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    Re: Appeal to forum members to collect data
    From: Alexandre Eremenko
    Date: 2007 Oct 25, 15:59 -0400

    
    Dear Henry,
    
    > the use of Frank's on-line calculator
    > as a standard to determine error.
    
    I use it for several years, compared it with programs
    written by myself and with hand calculation,
    the calculator seems fine, though of course
    I cannot guarantee.
    
    Of course you can use any other method.
    But. To make sure that our results are independent
    of the method used, can you CHECK the result
    with the Frank calculator before sending it to Jim?
    
    This takes just few seconds per sight.
    And has many advantages:
    1. We will be sure that the results are reduced with one
    uniform method.
    2. If you find a disagreement between your calculation
    and Frank's calculator, you will either find a bug
    in Frank's calculator (to the benefit of all us who use it)
    or a bug in your reduction (to your benefit).
    
    So this seems to be a win-win game:-)
    
    > at very least it is rounded off to tenths
    > which in itself leads to possible comparitive errors.
    
    As I understand he keeps one extra digit in the calculation
    and then only rounds the final result.
    How many digits do you propose to keep in the final result?
    
    > In my view, a purpose of the Lunar Observation was to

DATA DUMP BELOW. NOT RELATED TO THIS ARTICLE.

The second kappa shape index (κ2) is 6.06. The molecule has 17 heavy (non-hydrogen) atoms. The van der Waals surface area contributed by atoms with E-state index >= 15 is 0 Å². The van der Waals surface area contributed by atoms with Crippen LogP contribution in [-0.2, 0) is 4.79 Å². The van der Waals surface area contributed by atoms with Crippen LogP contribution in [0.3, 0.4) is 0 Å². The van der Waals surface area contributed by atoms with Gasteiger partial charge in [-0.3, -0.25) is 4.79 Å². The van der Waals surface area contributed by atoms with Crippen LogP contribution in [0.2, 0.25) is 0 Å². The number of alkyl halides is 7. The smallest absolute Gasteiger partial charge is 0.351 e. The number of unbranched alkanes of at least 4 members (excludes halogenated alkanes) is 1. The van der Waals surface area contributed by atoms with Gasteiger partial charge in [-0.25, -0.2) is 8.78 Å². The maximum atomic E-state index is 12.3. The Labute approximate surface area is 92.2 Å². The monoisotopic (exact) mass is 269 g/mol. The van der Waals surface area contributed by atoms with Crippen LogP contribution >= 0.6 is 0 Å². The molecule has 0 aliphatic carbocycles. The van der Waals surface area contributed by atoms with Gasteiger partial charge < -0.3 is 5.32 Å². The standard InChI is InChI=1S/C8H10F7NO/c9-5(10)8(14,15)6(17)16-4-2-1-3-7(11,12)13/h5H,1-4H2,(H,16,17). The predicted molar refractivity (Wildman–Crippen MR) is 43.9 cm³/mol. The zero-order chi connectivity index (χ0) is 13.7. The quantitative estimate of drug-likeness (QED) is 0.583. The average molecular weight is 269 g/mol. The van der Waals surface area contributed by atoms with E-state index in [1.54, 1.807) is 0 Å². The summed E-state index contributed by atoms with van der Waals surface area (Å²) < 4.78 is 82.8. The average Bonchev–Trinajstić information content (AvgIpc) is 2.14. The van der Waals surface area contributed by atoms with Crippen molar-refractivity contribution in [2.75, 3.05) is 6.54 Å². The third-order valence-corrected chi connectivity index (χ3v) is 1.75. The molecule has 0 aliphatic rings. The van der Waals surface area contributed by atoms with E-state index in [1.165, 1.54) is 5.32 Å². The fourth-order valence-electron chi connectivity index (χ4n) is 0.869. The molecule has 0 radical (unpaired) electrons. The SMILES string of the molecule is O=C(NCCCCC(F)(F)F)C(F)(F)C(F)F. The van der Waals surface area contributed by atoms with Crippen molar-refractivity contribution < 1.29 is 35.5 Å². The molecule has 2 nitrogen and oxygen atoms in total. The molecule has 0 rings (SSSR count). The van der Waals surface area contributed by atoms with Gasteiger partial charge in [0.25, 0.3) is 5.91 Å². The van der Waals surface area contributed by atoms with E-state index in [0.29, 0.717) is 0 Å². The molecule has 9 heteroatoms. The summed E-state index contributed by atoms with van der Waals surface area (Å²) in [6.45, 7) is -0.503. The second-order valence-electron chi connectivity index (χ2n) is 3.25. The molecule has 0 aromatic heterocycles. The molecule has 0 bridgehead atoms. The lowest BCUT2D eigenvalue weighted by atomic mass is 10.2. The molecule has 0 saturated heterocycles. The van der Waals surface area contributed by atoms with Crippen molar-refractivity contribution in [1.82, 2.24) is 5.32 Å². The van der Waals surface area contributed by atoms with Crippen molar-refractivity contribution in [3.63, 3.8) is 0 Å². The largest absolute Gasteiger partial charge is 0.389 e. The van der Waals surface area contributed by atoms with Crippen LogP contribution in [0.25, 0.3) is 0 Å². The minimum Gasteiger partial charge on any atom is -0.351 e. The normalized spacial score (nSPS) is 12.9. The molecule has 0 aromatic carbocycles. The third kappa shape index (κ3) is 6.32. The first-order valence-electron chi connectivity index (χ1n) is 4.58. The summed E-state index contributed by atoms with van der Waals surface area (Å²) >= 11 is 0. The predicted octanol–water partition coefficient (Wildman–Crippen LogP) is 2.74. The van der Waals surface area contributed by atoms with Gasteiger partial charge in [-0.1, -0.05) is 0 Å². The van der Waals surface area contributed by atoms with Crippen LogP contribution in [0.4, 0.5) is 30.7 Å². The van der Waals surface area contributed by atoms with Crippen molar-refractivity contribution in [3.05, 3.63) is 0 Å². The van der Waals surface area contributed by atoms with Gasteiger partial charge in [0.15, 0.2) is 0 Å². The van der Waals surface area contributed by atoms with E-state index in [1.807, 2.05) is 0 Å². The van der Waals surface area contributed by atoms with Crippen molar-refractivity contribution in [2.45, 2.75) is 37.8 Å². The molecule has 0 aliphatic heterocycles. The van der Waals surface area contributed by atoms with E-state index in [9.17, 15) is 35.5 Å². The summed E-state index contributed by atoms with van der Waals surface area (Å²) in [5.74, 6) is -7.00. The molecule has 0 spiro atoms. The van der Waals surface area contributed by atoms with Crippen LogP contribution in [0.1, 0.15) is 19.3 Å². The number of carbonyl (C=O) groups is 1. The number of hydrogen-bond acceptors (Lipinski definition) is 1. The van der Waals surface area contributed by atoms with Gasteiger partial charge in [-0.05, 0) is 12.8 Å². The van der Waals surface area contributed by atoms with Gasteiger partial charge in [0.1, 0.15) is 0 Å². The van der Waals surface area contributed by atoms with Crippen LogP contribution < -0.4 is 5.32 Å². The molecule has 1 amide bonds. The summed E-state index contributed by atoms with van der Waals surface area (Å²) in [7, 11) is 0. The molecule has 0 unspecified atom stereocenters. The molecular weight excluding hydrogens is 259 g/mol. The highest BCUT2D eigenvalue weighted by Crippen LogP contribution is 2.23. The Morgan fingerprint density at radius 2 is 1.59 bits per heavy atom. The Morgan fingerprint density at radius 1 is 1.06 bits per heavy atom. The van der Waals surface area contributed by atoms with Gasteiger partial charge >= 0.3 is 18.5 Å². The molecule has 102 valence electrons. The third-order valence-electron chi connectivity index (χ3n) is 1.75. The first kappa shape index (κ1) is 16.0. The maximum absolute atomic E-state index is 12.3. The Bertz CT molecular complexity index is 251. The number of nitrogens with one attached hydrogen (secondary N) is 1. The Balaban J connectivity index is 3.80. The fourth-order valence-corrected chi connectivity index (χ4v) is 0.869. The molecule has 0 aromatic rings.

> determine Longitude based on time difference.
    
    Not only. Also to control chronometer.
    
    > It appears that a truer
    > gauge of error would rest in a comparison of Lunar
    > determined Longitude with the known position of
    > observation.
    
    With this I disagree. The error in position consists
    of several components. These components have different
    nature and magnitude. It is always easier (and more useful)
    to analyse these components separately.
    In fact the very word "analysis" means something like
    "breaking into components".
    
    > There really should be no problem with
    > the actual distance measurement itself, given a decent
    > instrument and a reasonably competent observer.
    
    Jim and I (if I understand Jim's intention correctly)
    are trying to analyse EXACTLY this: the measurement
    of the distance itself. By a reasonably competent
    observers with decent instruments.
    
    So our points of view differ.
    From my point of view, reduction and finding a position
    is relatively trivial (and less interesting) matter
    than the process of measurement itself.
    
    Alex.
    
    
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